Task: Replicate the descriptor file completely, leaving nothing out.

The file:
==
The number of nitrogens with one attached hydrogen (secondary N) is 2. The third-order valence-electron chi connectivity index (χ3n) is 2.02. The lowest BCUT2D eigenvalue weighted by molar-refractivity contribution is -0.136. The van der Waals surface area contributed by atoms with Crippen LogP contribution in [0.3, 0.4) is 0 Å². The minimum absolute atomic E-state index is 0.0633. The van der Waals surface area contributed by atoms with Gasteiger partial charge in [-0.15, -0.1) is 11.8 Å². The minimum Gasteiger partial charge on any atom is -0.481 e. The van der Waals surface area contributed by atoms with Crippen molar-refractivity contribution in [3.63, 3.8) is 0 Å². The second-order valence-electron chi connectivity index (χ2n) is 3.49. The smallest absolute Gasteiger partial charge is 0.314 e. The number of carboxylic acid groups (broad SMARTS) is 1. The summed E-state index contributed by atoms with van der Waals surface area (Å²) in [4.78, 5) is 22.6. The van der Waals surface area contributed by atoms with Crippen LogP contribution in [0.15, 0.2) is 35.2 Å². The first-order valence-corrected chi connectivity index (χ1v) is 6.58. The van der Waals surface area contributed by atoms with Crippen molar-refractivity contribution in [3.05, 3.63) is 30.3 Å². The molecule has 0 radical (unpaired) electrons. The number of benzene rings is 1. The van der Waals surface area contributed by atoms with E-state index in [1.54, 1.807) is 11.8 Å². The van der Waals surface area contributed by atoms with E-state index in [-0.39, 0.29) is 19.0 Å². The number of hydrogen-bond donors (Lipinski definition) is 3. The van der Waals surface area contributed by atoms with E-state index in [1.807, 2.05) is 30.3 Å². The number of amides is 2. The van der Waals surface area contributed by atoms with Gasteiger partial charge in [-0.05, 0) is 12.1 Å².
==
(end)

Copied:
The number of nitrogens with one attached hydrogen (secondary N) is 2. The third-order valence-electron chi connectivity index (χ3n) is 2.02. The lowest BCUT2D eigenvalue weighted by molar-refractivity contribution is -0.136. The van der Waals surface area contributed by atoms with Crippen LogP contribution in [0.3, 0.4) is 0 Å². The minimum absolute atomic E-state index is 0.0633. The van der Waals surface area contributed by atoms with Gasteiger partial charge in [-0.15, -0.1) is 11.8 Å². The minimum Gasteiger partial charge on any atom is -0.481 e. The van der Waals surface area contributed by atoms with Crippen molar-refractivity contribution in [3.63, 3.8) is 0 Å². The second-order valence-electron chi connectivity index (χ2n) is 3.49. The smallest absolute Gasteiger partial charge is 0.314 e. The number of carboxylic acid groups (broad SMARTS) is 1. The summed E-state index contributed by atoms with van der Waals surface area (Å²) in [4.78, 5) is 22.6. The van der Waals surface area contributed by atoms with Crippen LogP contribution in [0.15, 0.2) is 35.2 Å². The first-order valence-corrected chi connectivity index (χ1v) is 6.58. The van der Waals surface area contributed by atoms with Crippen molar-refractivity contribution in [3.05, 3.63) is 30.3 Å². The molecule has 0 radical (unpaired) electrons. The number of benzene rings is 1. The van der Waals surface area contributed by atoms with E-state index in [1.54, 1.807) is 11.8 Å². The van der Waals surface area contributed by atoms with E-state index in [-0.39, 0.29) is 19.0 Å². The number of hydrogen-bond donors (Lipinski definition) is 3. The van der Waals surface area contributed by atoms with E-state index in [1.807, 2.05) is 30.3 Å². The number of amides is 2. The van der Waals surface area contributed by atoms with Gasteiger partial charge in [-0.05, 0) is 12.1 Å².